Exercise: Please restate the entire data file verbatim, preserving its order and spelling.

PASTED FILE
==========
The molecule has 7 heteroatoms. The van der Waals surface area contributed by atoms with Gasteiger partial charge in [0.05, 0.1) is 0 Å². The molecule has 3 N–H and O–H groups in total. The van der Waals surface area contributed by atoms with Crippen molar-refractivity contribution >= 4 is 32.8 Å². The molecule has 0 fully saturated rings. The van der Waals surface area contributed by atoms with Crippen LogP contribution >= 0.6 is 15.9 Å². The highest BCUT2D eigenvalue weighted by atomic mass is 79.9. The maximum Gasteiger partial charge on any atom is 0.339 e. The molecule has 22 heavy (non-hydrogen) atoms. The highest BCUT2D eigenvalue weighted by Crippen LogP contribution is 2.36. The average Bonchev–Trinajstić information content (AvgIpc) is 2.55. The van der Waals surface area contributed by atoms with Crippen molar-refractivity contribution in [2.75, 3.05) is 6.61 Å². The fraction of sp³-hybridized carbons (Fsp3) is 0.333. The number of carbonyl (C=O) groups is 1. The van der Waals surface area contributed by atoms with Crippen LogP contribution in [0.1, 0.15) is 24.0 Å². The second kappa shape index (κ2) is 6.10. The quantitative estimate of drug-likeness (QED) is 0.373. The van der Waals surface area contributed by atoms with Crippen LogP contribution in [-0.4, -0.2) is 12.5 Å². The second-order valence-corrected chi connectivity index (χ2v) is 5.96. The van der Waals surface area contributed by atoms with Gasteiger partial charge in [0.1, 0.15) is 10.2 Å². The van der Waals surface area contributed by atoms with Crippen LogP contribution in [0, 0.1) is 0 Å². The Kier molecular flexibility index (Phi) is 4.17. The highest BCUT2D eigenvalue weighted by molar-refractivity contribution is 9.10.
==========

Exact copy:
The molecule has 7 heteroatoms. The van der Waals surface area contributed by atoms with Gasteiger partial charge in [0.05, 0.1) is 0 Å². The molecule has 3 N–H and O–H groups in total. The van der Waals surface area contributed by atoms with Crippen molar-refractivity contribution >= 4 is 32.8 Å². The molecule has 0 fully saturated rings. The van der Waals surface area contributed by atoms with Crippen LogP contribution >= 0.6 is 15.9 Å². The highest BCUT2D eigenvalue weighted by atomic mass is 79.9. The maximum Gasteiger partial charge on any atom is 0.339 e. The molecule has 22 heavy (non-hydrogen) atoms. The highest BCUT2D eigenvalue weighted by Crippen LogP contribution is 2.36. The average Bonchev–Trinajstić information content (AvgIpc) is 2.55. The van der Waals surface area contributed by atoms with Crippen molar-refractivity contribution in [2.75, 3.05) is 6.61 Å². The fraction of sp³-hybridized carbons (Fsp3) is 0.333. The number of carbonyl (C=O) groups is 1. The van der Waals surface area contributed by atoms with Crippen LogP contribution in [0.1, 0.15) is 24.0 Å². The second kappa shape index (κ2) is 6.10. The quantitative estimate of drug-likeness (QED) is 0.373. The van der Waals surface area contributed by atoms with Crippen LogP contribution in [-0.4, -0.2) is 12.5 Å². The second-order valence-corrected chi connectivity index (χ2v) is 5.96. The van der Waals surface area contributed by atoms with Gasteiger partial charge in [0.1, 0.15) is 10.2 Å². The van der Waals surface area contributed by atoms with Crippen LogP contribution in [0, 0.1) is 0 Å². The Kier molecular flexibility index (Phi) is 4.17. The highest BCUT2D eigenvalue weighted by molar-refractivity contribution is 9.10.